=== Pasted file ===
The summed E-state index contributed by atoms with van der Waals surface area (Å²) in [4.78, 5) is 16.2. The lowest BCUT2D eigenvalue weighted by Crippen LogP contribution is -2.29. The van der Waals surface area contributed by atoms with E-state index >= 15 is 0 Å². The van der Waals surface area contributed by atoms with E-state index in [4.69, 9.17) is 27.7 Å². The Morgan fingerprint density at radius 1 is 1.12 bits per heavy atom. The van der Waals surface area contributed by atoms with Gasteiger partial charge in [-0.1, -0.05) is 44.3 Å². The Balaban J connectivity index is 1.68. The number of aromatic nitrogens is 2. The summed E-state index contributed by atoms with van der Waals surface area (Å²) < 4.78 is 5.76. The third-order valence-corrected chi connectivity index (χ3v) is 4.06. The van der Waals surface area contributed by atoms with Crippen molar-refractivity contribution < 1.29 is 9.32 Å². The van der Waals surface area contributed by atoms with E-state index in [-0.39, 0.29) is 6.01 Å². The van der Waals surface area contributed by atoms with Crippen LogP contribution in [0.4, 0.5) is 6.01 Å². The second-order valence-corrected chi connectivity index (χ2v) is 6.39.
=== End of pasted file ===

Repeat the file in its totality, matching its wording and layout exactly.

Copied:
The summed E-state index contributed by atoms with van der Waals surface area (Å²) in [4.78, 5) is 16.2. The lowest BCUT2D eigenvalue weighted by Crippen LogP contribution is -2.29. The van der Waals surface area contributed by atoms with E-state index >= 15 is 0 Å². The van der Waals surface area contributed by atoms with E-state index in [4.69, 9.17) is 27.7 Å². The Morgan fingerprint density at radius 1 is 1.12 bits per heavy atom. The van der Waals surface area contributed by atoms with Gasteiger partial charge in [-0.1, -0.05) is 44.3 Å². The Balaban J connectivity index is 1.68. The number of aromatic nitrogens is 2. The summed E-state index contributed by atoms with van der Waals surface area (Å²) < 4.78 is 5.76. The third-order valence-corrected chi connectivity index (χ3v) is 4.06. The van der Waals surface area contributed by atoms with Crippen molar-refractivity contribution < 1.29 is 9.32 Å². The van der Waals surface area contributed by atoms with E-state index in [-0.39, 0.29) is 6.01 Å². The van der Waals surface area contributed by atoms with Crippen LogP contribution in [0.4, 0.5) is 6.01 Å². The second-order valence-corrected chi connectivity index (χ2v) is 6.39.